Background NICE guidelines recommend CT calcium scoring as first line investigation for low risk chest pain followed by CT coronary angiography if the score is 1–400. The AHA and ESC guidelines however do not recommend the routine use of calcium scoring in chest pain evaluation. In our institution, most patients referred for CT investigation of chest pain or asymptomatic risk stratification have a CT calcium score (CAC) followed by a CT coronary angiogram (CTCA). The CONFIRM trial indicated a prevalence of 4.9% of coronary stenoses >50% in low risk symptomatic patients with a CAC score of zero.
Aims The aims of this study were: (1) to assess the diagnostic performance of CAC and (2) evaluate if there is any incremental benefit to routinely performing both CAC and CTCA, considering clinical yield and radiation exposure.
Methods The study period was 01/01/2012 to 31/12/2015. Inclusion criteria: (1) patients referred for evaluation of low to intermediate risk stable chest pain or (2) asymptomatic patients requiring cardiovascular risk stratification. Exclusion criteria: (1) CT scans performed to evaluate for anomalous coronaries, coronary bypass grafts or pulmonary venous anatomy pre ablation or (2) isolated CAC scoring performed without CTCA. The effective radiation dose was calculated for all scans in 2015.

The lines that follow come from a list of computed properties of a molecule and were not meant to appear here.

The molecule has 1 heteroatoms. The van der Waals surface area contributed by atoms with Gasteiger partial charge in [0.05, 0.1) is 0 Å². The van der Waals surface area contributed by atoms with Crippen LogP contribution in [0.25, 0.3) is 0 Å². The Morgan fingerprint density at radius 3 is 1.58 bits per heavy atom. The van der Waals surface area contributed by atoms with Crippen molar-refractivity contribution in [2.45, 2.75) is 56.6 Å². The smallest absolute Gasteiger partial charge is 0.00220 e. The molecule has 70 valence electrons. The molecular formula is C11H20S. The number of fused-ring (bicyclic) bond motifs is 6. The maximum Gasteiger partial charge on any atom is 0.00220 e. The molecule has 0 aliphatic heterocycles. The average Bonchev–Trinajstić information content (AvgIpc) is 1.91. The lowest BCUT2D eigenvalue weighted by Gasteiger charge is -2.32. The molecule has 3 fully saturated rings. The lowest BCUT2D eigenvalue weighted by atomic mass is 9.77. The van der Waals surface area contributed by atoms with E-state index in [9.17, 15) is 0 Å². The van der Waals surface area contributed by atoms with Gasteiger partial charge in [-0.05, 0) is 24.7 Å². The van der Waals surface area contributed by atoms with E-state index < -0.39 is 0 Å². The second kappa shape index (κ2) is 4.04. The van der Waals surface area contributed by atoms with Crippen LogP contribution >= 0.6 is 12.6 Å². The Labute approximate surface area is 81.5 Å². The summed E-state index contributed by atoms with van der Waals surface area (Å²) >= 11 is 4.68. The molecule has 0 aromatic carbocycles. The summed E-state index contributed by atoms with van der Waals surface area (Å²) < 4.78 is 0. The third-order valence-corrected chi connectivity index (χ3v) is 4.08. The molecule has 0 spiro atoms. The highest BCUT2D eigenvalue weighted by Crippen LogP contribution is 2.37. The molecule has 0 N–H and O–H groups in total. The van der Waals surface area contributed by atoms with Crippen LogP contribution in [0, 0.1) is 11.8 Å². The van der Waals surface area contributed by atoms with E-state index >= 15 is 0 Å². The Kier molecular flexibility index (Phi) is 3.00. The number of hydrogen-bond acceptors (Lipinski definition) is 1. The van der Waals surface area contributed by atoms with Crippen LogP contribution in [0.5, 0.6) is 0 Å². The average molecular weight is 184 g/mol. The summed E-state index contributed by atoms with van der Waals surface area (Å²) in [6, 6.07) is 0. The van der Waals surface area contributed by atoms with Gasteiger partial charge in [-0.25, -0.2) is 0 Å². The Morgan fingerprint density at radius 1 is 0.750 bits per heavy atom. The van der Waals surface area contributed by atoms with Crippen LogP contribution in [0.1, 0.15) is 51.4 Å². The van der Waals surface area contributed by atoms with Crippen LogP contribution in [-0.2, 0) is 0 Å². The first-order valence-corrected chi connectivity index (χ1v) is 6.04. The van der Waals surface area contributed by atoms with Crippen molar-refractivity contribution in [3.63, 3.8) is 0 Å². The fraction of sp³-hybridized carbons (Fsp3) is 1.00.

Results 234 patients underwent a CAC score followed by a prospective ECG gated CTCA. Eighteen of these angiograms were significantly limited by motion or reconstruction artefact, rendering them nondiagnostic, and were excluded leaving 216 diagnostic scans in this study. The mean age was 49.5 years (range: 27–73 years). Forty seven percent (n = 101) were female. The mean CAC = 1 (range 0–1161). Seventy percent (n = 152) of patients had a CAC score = 0. Of the 152 patients with a CAC of 0, 18% (n = 28) were found to have mild atheroma on their CTCA. None had more significant disease. The diagnostic performance of CAC scoring over the four year period was calculated using CTCA as the standard. The negative predictive value of a CAC = 0 was 100%, while the positive predictive value of a CAC > 1 for greater than mild atheroma, was 70%. The sensitivity of CAC in our patient population was 100%, specificity 89%. There were no false negative results with a CAC = 0. The average total effective radiation dose of a combined CAC and CTCA was 3.3 mSv (range 1.6–6.5 mSv). The average effective radiation dose for a CAC score was 0.86 mSv (0.3–1.3 mSv) while the average for a CTCA was 2.2 mSv (0.8–4.8 mSv). On average, a CAC test accounts for 26% of the effective radiation exposure from the total investigation. There was a non linear relationship between CAC score and stenosis severity (Figure 1).
Conclusions CAC scoring demonstrated excellent negative predictive value for significant coronary artery disease in low to intermediate risk patients. A negative calcium score did not exclude mild atheroma, but also did not produce any false negatives for significant stenoses. CAC scoring requires considerable radiation exposure.
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